I am fast approaching the end of my Volunthai experience. I am based in Yasothon province in Kho Wang. How do I begin to describe such an experience?! If I had to describe all of the wonderful and amazing experiences I have had I would be here for pages, so here are the highlights! Itís 4am, I am on the bus to Si Sa Ket from Chaiyaphum (following my over night training) alone. I am really feeling alone! I am the only ďfarangĒ on the bus and quite frankly I have no idea where I am to get off. Hand on my heart, at this point anxiety was really setting in. What was in store for me for the next few weeks? I had no idea. My mind was racing.
The bus conductor informed me we had arrived at Si Sa Ket. I got off the bus feeling a mixture of excitement and fear. There to greet me was the head of English from my school. Instantly I felt relaxed. She was so friendly, warm and bubbly. The fear vanished; the excitement grew. Going to the school for the first time, I truly felt like some sort of A list celeb. They were so excited to see me, as was everyone in the village!
Teaching is a very individual experience but for me this is the true reward. Seeing the students laugh and smile is a beautiful sight. During my time here, I can honestly say I have not seen even one minor confrontation between student and teacher or student and student. They are friendly, mild mannered, helpful and adorable! Many of them are scared of speaking English Ė this is where the challenge lies. Being a teacher, I went about assessing the needs of the kids during the first few days. I believe that training them to speak is where we can make a real difference Ė pronunciation mainly. The teachers here can provide them with new vocabulary and worksheets. What makes a volunteer stand out is their ability to speak English. A good website is www.soundsofenglish.org. If you would like more info on this feel free to e-mail me. email@example.com It is amazing what fun you can have with some chalk and a few words!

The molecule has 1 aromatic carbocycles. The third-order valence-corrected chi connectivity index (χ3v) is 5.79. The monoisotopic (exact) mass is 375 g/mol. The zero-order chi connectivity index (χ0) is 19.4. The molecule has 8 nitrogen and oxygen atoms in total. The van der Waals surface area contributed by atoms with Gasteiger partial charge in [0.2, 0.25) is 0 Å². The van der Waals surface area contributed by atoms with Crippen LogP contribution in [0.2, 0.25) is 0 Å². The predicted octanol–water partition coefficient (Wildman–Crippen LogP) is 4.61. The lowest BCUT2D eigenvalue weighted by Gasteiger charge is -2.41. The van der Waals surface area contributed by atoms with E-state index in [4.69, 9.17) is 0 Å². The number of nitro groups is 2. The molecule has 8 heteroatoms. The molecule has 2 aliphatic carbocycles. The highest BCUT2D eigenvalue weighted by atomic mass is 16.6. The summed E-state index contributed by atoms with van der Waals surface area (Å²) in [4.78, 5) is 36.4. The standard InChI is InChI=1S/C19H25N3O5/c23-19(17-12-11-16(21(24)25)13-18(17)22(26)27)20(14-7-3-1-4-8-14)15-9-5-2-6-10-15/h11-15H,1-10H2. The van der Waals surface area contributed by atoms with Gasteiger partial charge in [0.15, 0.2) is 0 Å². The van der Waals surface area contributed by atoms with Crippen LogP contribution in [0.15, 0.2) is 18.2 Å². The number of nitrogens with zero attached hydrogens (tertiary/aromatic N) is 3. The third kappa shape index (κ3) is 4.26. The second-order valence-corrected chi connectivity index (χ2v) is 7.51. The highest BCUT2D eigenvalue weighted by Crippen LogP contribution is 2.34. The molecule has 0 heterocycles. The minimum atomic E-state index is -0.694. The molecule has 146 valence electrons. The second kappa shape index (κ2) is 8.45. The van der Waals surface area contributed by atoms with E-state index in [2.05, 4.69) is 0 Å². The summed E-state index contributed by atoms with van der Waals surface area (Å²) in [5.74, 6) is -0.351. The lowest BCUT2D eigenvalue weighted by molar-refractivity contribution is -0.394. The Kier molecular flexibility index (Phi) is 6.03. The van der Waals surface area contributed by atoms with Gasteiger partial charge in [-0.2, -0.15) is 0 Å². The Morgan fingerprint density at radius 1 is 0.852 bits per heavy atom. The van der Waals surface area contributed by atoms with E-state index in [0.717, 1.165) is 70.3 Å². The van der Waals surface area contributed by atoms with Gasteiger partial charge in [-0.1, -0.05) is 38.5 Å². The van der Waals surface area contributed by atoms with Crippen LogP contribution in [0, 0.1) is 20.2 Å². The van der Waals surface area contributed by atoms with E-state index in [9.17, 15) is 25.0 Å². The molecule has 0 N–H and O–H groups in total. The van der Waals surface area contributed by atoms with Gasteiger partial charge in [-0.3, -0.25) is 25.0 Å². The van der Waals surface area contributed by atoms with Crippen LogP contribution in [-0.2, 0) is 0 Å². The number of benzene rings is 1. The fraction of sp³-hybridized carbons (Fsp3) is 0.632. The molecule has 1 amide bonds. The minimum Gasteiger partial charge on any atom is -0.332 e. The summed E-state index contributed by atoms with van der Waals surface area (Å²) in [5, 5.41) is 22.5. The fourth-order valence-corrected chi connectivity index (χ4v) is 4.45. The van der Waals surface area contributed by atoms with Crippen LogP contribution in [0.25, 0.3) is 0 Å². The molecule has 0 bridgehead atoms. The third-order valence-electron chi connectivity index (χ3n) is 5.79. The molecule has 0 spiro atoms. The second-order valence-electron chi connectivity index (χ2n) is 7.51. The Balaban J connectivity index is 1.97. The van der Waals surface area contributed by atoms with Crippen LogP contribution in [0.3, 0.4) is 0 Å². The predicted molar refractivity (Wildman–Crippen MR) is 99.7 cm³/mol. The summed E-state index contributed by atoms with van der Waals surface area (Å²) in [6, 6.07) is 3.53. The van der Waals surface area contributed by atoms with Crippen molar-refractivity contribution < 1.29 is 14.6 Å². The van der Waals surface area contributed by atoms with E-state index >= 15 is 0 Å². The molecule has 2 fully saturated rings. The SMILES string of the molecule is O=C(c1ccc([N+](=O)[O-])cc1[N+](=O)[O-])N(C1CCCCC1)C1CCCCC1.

As for weekends, well, I have rice farmed, learned to cook traditional Thai food, visited many temples (even one made from 1,000,000 bottles), shopped, pampered myself for next to nothing, visited the Laos border, had my fortune told by a monk! My homestay can not do enough to ensure that I am comfortable and happy all of the time. She is so selfless, and would surely half her heart with me if I asked. They can not do enough for me.
However, I would recommend that you read and examine what Michael has written in his information pack very carefully. He really does tell it like it is. At times, you are certain to feel isolated, confused or frustrated. I experienced a culture shock even though I had traveled in Thailand previously. Itís natural. Itís difficult to get used to not being able to go anywhere by yourself or even read a menu and order food for yourself. I guess if you enjoy traveling then you are a pretty independent person and this sort of removes part of the independence. However, this is part of what makes the experience stand out from the usual tourist trail in Thailand (which I have also experienced). I have learned so much more about Thai culture than I ever would back packing. A lot of what I learned simply isnít accessible when back packing. If you are not prepared to deal with this as Michael suggests then this experience is not for you. For me it has been so fulfilling and rewarding.